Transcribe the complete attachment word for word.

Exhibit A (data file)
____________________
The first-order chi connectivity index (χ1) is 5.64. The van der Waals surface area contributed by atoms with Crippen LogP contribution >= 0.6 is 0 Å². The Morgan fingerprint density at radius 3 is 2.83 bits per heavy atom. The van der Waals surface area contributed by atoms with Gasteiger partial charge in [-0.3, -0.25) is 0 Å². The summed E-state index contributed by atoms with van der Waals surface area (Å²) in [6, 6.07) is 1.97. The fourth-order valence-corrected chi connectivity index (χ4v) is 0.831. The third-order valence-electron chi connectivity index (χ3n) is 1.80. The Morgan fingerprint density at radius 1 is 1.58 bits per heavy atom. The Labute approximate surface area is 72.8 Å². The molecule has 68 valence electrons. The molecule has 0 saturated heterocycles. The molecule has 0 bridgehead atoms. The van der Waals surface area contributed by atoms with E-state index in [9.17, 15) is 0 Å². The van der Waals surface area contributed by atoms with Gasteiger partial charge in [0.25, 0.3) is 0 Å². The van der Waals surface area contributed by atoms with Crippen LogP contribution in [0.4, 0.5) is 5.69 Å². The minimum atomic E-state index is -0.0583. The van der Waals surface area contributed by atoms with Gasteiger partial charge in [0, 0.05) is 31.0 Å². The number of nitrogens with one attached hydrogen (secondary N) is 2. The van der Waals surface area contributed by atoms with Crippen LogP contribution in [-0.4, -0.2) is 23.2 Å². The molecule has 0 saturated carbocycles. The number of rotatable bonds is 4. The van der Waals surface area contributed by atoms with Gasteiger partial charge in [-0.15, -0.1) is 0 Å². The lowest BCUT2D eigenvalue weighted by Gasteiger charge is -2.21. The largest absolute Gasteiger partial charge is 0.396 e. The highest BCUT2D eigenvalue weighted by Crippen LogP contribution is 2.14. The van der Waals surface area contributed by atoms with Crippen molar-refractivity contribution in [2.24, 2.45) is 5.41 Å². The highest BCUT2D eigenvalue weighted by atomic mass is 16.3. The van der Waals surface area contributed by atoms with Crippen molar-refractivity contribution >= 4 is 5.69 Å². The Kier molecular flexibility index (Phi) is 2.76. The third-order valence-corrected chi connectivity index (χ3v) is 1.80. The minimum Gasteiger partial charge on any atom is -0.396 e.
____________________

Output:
The first-order chi connectivity index (χ1) is 5.64. The van der Waals surface area contributed by atoms with Crippen LogP contribution >= 0.6 is 0 Å². The Morgan fingerprint density at radius 3 is 2.83 bits per heavy atom. The van der Waals surface area contributed by atoms with Gasteiger partial charge in [-0.3, -0.25) is 0 Å². The summed E-state index contributed by atoms with van der Waals surface area (Å²) in [6, 6.07) is 1.97. The fourth-order valence-corrected chi connectivity index (χ4v) is 0.831. The third-order valence-electron chi connectivity index (χ3n) is 1.80. The Morgan fingerprint density at radius 1 is 1.58 bits per heavy atom. The Labute approximate surface area is 72.8 Å². The molecule has 68 valence electrons. The molecule has 0 saturated heterocycles. The molecule has 0 bridgehead atoms. The van der Waals surface area contributed by atoms with E-state index in [9.17, 15) is 0 Å². The van der Waals surface area contributed by atoms with Gasteiger partial charge in [0.25, 0.3) is 0 Å². The van der Waals surface area contributed by atoms with Crippen LogP contribution in [0.4, 0.5) is 5.69 Å². The minimum atomic E-state index is -0.0583. The van der Waals surface area contributed by atoms with Gasteiger partial charge in [0, 0.05) is 31.0 Å². The number of nitrogens with one attached hydrogen (secondary N) is 2. The van der Waals surface area contributed by atoms with Crippen LogP contribution in [-0.4, -0.2) is 23.2 Å². The molecule has 0 saturated carbocycles. The number of rotatable bonds is 4. The van der Waals surface area contributed by atoms with Gasteiger partial charge in [-0.15, -0.1) is 0 Å². The lowest BCUT2D eigenvalue weighted by Gasteiger charge is -2.21. The largest absolute Gasteiger partial charge is 0.396 e. The highest BCUT2D eigenvalue weighted by Crippen LogP contribution is 2.14. The van der Waals surface area contributed by atoms with Crippen molar-refractivity contribution in [2.24, 2.45) is 5.41 Å². The highest BCUT2D eigenvalue weighted by atomic mass is 16.3. The van der Waals surface area contributed by atoms with Crippen molar-refractivity contribution >= 4 is 5.69 Å². The Kier molecular flexibility index (Phi) is 2.76. The third-order valence-corrected chi connectivity index (χ3v) is 1.80. The minimum Gasteiger partial charge on any atom is -0.396 e.